It:NeoOffice e Aqua

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Domande poste frequentemente sul progetto e lo sviluppo di NeoOffice, o "Tutto quello che non conosci di NeoOffice (e dovresti leggere prima di fare una rischiesta su [Mac]Slash[Dot]"


"Aquaficazione" e Intergazione con Mac OS X

Perché NeoOffice non ha la tipica interfaccia utente Aqua del Mac?

A partire da NeoOffice 2.0 Aqua Beta, NeoOffice include un'estensiva "Aquaficazione". Gli utenti Mac esigenti (ce ne sono di altro tipo?) possono notare che alcune cose non sembrano proprio giuste, ma non preoccuparti; questa è la prima versione di NeoOffice che mostra queste caratteristiche in stile Aqua, ed i programmatori stanno lavorando per far sparire le parti grigie!

L'obiettivo è di aggiungere con calma le caratteristiche di Aqua a NeoOffice cosicché divenga sempre più Mac-simile, fino a che non ci sia più nessuna evidenza e sia nient'altro che un programma per Mac.

Durante gli ultimi mesi, NeoOffice ha visto miglioramenti bit-per-bit.

Quali sono i recenti passi in avanti del processo di Aquaficazione?

Ad Agosto 2006:

  • finestre di dialogo per Apri e Salva (07/2006)
  • Nuove icone dei documenti che corrispondono meglio con l'aspetto Aqua (07/2006)
  • Le icone disabilitate hanno l'aspetto appropriato previsto per le applicazioni di Mac OS X (prima erano grigio scuro) (07/2006)
  • Numerose widget Aqua (barre di scorrimento, bottoni, barre di avanzamento, ecc.) (04/2006-07/2006)
  • Compatibilità migliorata con i sotware di dettatura vocale (10/2005)
  • Abilità di stampare i file EPS inseriti (09/2005)
  • Supporto migliorato per le tastiere internazionali (09/2005)
  • Menù del con con gli elementi del servizio di avvio rapido ("Quickstart") (che si trova anche nel menù NeoOffice) (06/2005)
  • Non viene più mostrata la "finestra grigia" quando viene chiuso l'ultimo documento ma il programma rimane aperto, proprio come avviene per i normali programmi Mac (05/2005)
  • Integrazione con Spotlight su Mac OS X 10.4 "Tiger" via NeoLight (05/2005)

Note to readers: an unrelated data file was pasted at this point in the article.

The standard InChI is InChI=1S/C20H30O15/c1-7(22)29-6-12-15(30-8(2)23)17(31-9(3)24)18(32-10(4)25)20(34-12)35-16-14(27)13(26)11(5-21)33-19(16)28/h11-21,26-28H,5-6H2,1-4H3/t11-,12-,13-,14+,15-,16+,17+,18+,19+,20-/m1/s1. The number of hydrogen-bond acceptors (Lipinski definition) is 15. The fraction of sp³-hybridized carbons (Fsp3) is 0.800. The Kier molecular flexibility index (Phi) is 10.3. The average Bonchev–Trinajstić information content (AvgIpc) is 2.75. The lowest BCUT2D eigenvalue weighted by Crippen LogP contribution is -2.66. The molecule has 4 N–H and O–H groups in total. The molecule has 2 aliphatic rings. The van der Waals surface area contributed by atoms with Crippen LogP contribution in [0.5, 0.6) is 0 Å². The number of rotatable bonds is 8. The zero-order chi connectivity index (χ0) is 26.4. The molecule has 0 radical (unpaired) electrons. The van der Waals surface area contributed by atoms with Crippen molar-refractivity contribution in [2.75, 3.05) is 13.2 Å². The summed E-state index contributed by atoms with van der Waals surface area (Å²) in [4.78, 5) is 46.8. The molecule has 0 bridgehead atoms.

• Usos dei colori definiti nel pannello "Aspetto" nelle Preferenze di Sistema (04/2005)
  • Supporto per le [[wikipedia:it:Lingue_indoarie|lingue Indoarie (04/2005)
  • Supporto per Eudora, Entourage, e Mail quali programmi per l'inoltro della posta (03/2005)
  • AppleScript for drag-and-drop installation of help files for non-English languages (03/2005)
  • Drag & drop between NeoOffice and other applications (03/2005)
  • No longer exits when clicking the red "close" widget on the last document window (03/2005)
  • "About NeoOffice" and "Preferences" items in the "NeoOffice" menu (02/2005)
  • Localized interfaces for 40 languages (12/2004)
  • New Aqua application icon and splash screen (12/2004)
  • Optimized/smaller PDFs (12/2004)
  • Text drag & drop (12/2004)
  • Scroll-wheel support (11/2004)
  • Native menus now appear in the white bar at the top of the screen, just like any other Mac program (previously, they appeared at the top of the same window as the document) (11/2004)
  • Automatic notification of new patches and versions (11/2004)
  • Patches available as standard Mac OS X installer packages (09/2004)
  • Support for Macintosh file aliases in open and save dialogues (09/2004)

Stay tuned as new features continue to be added!

Technologies and Toolkits

What technologies are used in the Aquafication of NeoOffice?

Aqua is the "look and feel" developed by Apple for OS X. Apple provides three frameworks for developing applications with an Aqua user interface:

  • Carbon (sort-of OS 9 compatibility mode, also used by Mozilla/Firefox)
  • Cocoa (new framework that was adapted from NeXT for Mac OS X)
  • Java (cross-platform language, includes JFC/Swing for native-looking UI elements)

NeoOffice/C (the original prototyping project) was an attempt to use Cocoa and Carbon. The more successful project, NeoOffice (originally known as NeoOffice/J), currently uses a mix of Cocoa, Carbon and Java 1.4.2. NeoOffice written in Java?